As part of the wide ranging spending review the government has announced changes to pension legislation; we thought we would take a look at what has changed and how you will be affected.
So what has changed?
Firstly, the maximum amount that you can pay into a pension and qualify for tax relief, known as the Annual Allowance, will be reduced in April 2011 from £255,000 to £50,000.
Secondly, the maximum amount that can be held in a pension, known as the Lifetime Allowance, without incurring an additional tax charge, has been reduced from £1.8m to £1.5m. Pension funds with a value above £1.5m will be subject to a tax charge, although the Treasury has indicated that for those who have a pension fund in excess of £1.5m transitional arrangements will be put in place to ensure that they are not penalised.
Why have they made these changes?
The cost of tax relief on pension contributions has risen dramatically over the past few years and now costs the government about £20bn a year. The new proposals are expected to save about £4bn per year.
The previous government also wanted to tackle the problem but introduced a horribly complex set of rules; these latest charges are a dramatic simplification of the rules, and for that we should be thankful.
Will I still get tax relief on my contributions?
Yes, providing that they are within the annual allowance you will still get tax relief at your highest marginal rate of tax.
This news again is to be welcomed; many had thought tax relief could have been limited as part of the new proposals. Leaving it in place, and at the highest marginal rate payable, will mean pensions are still sufficiently differentiated from other forms of savings to make them attractive.
So who are the losers after these changes?
Three groups of people seem to have been negatively affected by the proposed changes:
1. Investors who were planning to put significant sums into their pensions will now be restricted to a maximum payment of £50,000
2. The lower Lifetime Allowance will affect people whose pension funds are approaching the £1.5m level and who plan to continue contributing. This is likely to mean they have to look at other options when planning for their retirement. The Treasury have signalled that those already with pension funds above the £1.5m level will benefit from transitional arrangements
3. The law of unintended consequences means that members of final salary schemes could lose out from these changes. If you are in such a scheme and receive a significant pay rise, the amount that your pension fund is deemed to have risen by could be in excess of the new £50,000 limit and therefore create a tax liability.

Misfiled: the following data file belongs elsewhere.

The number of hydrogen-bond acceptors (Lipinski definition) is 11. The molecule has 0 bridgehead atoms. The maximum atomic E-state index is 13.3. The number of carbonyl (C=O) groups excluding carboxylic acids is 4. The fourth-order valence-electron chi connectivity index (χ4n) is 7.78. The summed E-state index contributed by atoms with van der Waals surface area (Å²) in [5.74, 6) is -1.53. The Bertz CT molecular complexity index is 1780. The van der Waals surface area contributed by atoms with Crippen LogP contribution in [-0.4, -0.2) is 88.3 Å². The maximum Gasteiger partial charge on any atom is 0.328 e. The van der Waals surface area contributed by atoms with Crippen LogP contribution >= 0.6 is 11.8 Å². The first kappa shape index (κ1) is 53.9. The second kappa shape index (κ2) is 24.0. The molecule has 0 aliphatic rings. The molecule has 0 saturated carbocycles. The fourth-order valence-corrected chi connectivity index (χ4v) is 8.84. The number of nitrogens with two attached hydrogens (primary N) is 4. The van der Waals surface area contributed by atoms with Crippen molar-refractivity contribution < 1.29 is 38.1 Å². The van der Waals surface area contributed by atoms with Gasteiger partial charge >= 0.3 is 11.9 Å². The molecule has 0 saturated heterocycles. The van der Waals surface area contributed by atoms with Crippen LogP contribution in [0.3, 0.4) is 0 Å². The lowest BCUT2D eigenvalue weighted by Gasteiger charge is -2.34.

This is because any increase in pension contribution used to be multiplied by a factor of 10 to work out the deemed additional value. The new rules will us a multiple of 16 times meaning that some people receiving significant pay rises could be deemed to be contributing more than the permitted maximum in a single year and as a result incur an unforeseen tax charge.
The Treasury has however recognised that a tax bill on a pension that is not yet in payment would be incredibly unpopular and has have therefore put in place transitional arrangements allowing unused allowances, up to the £50,000 limit, over the past three years to be used.
The government said that changing the allowance to £50,000 would affect 100,000 pension savers a year, and 80% of those had incomes of more than £100,000 a year
How should these changes be viewed?
Once you accept the need for the Treasury to save money on the amount it pays annually in tax relief it is possible to view the changes reasonably positively.
The majority of those affected are likely to be higher earners and it is a relief transitional protection seems to have been put in place to help out those caught by the new rules.
The new rules certainly simplify previous announcements and the fact that tax relief will continue to be paid at the highest marginal rate is also welcome particularly at a time when everyone should be incentivised to make independent provision for their retirement.
Do I need to take action now?
If you were thinking of making pension contributions above the new £50,000 Annual Allowance you should think about doing so before April 2011 when the new rules change.
Furthermore if your pension fund is approaching the £1.5m you should think about ways in which you can mitigate any potential tax liability by using alternative investment vehicles.
As always advice is crucial and can be the difference between the right and wrong decision, if you believe you are affected by these changes or would simply like to discuss what they mean to you in more detail do not hesitate to contact one of our advisers.